(whose models retain the same names). However, I would add the Spanish-made leather “versatote” to my own archival finder last. Wondering if that same small, 5-man saddlemakers shop in the Spanish mountains is still open and available for custom orders.
Hunting World 1975 coming soon (elephant skin loafers and brass pocket pepper grinders!).
blog author and denim designer, Jessica L., sent me these photographs of her 18 month old Brady Gelderburn
fishing bag. The bag is one of the largest in the Brady range and I questioned Jessica on her selection of this specific style (and on why the bag’s strap was already so frayed after so few months of use). She replied: “It’s quite a big bag for me and i have the strap long, but i am also guilty of overfilling – i use it every day as my handbag & for work stuff. it’s also picked up a little indigo from my jeans! occupational hazard.”
My own Brady inventory includes the diminuitive Norfolk, a Brady tote and a Japan-only rucksack. But I’ve always coveted the oversized Gelderburn as a travel bag every since I saw Michael Palin toting one around in his (recommended) BBC documentary, Around the World in 80 days (1989).
Palin shipboard with his Brady Gelderburn
Photo from a 1998 Filson catalog
Brady rucksack (Japan only)
Barbour catalog model with rucksack (make/model?)
If I lived in Japan I’d be president of a regional Filson “going outside” club. We’d take pictures of ourselves wearing full Filson outfits and go on Filson themed camping trips (ala Snow Peak).
My club would write yearly letters to CC Filson petitioning them to bring back clothing and accessories that had been discontinued from their original product line. This year, we would write a letter requesting that Filson reintroduce the nice box style rucksack w/a simple cinch top pictured (in postage stamp scale) in their 1998 catalog. We would request that Filson have the bag made out of the original tin cloth from the Martin company and launch the rucksacks as part of a larger “heritage” line of luggage and clothing based on historical patterns, materials and catalog images.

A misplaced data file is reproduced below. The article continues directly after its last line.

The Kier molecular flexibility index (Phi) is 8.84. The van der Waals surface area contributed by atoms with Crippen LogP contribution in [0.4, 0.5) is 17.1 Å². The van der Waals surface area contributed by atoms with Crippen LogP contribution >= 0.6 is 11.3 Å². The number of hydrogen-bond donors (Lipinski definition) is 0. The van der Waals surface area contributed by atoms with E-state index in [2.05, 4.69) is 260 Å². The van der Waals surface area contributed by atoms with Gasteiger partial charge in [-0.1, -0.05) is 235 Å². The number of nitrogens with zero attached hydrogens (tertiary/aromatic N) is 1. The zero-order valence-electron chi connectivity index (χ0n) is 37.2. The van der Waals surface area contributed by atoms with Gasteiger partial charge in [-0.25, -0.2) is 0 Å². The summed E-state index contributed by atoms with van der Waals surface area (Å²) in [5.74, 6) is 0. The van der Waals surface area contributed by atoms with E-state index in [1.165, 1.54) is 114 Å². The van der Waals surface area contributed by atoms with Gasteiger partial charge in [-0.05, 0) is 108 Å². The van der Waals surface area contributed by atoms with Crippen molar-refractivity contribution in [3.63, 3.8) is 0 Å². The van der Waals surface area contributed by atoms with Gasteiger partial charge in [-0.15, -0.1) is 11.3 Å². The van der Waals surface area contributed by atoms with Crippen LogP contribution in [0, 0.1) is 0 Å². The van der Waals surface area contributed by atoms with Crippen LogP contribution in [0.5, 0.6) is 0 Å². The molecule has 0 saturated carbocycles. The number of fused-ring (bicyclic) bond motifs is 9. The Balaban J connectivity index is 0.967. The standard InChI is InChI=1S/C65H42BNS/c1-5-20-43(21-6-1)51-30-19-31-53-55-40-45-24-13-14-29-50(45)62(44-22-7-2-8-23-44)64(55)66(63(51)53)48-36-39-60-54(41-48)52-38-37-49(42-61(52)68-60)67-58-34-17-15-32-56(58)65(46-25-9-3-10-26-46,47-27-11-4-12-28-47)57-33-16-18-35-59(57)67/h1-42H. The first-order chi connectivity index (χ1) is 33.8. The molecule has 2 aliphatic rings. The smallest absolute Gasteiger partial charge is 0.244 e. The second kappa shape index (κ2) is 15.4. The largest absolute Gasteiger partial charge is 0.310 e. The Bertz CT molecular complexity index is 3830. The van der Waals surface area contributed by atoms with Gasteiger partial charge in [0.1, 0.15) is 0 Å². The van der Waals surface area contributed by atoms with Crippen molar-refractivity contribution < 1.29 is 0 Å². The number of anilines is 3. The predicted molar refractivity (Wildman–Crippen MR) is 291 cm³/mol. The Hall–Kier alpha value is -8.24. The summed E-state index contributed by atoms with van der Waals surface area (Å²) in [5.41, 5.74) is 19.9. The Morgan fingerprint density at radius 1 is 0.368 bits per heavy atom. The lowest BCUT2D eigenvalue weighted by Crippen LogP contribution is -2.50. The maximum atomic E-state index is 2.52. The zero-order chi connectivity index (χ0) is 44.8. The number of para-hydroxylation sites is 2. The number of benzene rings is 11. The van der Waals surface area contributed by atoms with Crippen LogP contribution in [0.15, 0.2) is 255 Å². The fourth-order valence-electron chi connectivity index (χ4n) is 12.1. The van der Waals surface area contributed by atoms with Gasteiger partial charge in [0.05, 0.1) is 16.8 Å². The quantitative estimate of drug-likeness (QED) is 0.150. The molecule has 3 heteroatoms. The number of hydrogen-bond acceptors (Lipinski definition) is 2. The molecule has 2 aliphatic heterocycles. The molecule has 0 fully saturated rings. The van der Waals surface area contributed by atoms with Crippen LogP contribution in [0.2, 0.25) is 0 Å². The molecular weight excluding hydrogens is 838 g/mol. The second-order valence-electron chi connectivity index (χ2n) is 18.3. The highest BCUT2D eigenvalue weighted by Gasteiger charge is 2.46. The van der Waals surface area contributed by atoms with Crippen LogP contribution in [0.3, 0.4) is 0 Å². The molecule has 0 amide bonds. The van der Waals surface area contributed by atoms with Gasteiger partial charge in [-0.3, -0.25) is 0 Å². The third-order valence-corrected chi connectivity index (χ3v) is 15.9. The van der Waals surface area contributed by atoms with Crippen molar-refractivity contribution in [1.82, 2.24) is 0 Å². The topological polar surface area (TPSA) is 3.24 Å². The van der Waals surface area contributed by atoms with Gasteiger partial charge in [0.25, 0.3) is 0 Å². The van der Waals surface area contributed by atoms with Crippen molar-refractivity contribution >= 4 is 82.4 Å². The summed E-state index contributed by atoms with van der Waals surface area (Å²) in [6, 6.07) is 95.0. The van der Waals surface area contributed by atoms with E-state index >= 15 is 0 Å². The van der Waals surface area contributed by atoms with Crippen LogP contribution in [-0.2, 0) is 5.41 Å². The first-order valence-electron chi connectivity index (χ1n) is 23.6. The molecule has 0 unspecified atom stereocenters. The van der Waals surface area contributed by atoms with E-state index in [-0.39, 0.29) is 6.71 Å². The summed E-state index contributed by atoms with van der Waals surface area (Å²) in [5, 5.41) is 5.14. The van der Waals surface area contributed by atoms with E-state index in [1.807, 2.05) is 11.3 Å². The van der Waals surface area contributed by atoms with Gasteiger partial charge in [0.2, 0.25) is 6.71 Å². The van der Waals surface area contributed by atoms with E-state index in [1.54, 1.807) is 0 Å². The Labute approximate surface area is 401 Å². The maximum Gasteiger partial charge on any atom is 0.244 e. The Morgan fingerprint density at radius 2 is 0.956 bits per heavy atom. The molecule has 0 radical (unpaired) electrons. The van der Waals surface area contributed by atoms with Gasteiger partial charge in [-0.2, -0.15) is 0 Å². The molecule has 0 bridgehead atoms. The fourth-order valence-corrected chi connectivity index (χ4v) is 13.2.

For interested parties seeking a wee sized British fishing-type bag (sized for wallet, camera and a deck of playing cards), UK based Brady bags is offering their Norfolk style bag at a discount (close-out)? I first saw this style Brady bag being sported by the founder of Rivendell Bicycle Works when I visited the bicycle company two years ago. Though the bag is diminutive, it’s quite functional and does not show any design or build compromises even though it’s marketed for town rather than field use. I use mine as a bicycle commuting bag with my tin cloth Filson tote handling the large cargo spillover.
For reference, here’s a spot sidewalk inventory of what I can fit into the Norfolk from the flickr group, The Items We Carry.
It’s deep August so I’m in far swing away from my principal Winter obsession: bag and jacket hunting (from the archives, movies or UK). Instead, I’m organizing my archive of old web shots from Japanese websites featuring US and UK products. Brady Bags (out of the UK) is a long way from offering teddy bears and shot glasses (although the new flashy Brady site does feature images of women in white linen and uses the word “fashion” in the main page copy). Here are a few Brady bags that got away from me two years ago. Several people have offered to help me place orders for items from Japan but I fear that this option would be as finacially devestating as being able to shop from 1930’s cinema (friend Tom B. knows that Rules of the Game would bankrupt me over the gamekeeper’s garb alone.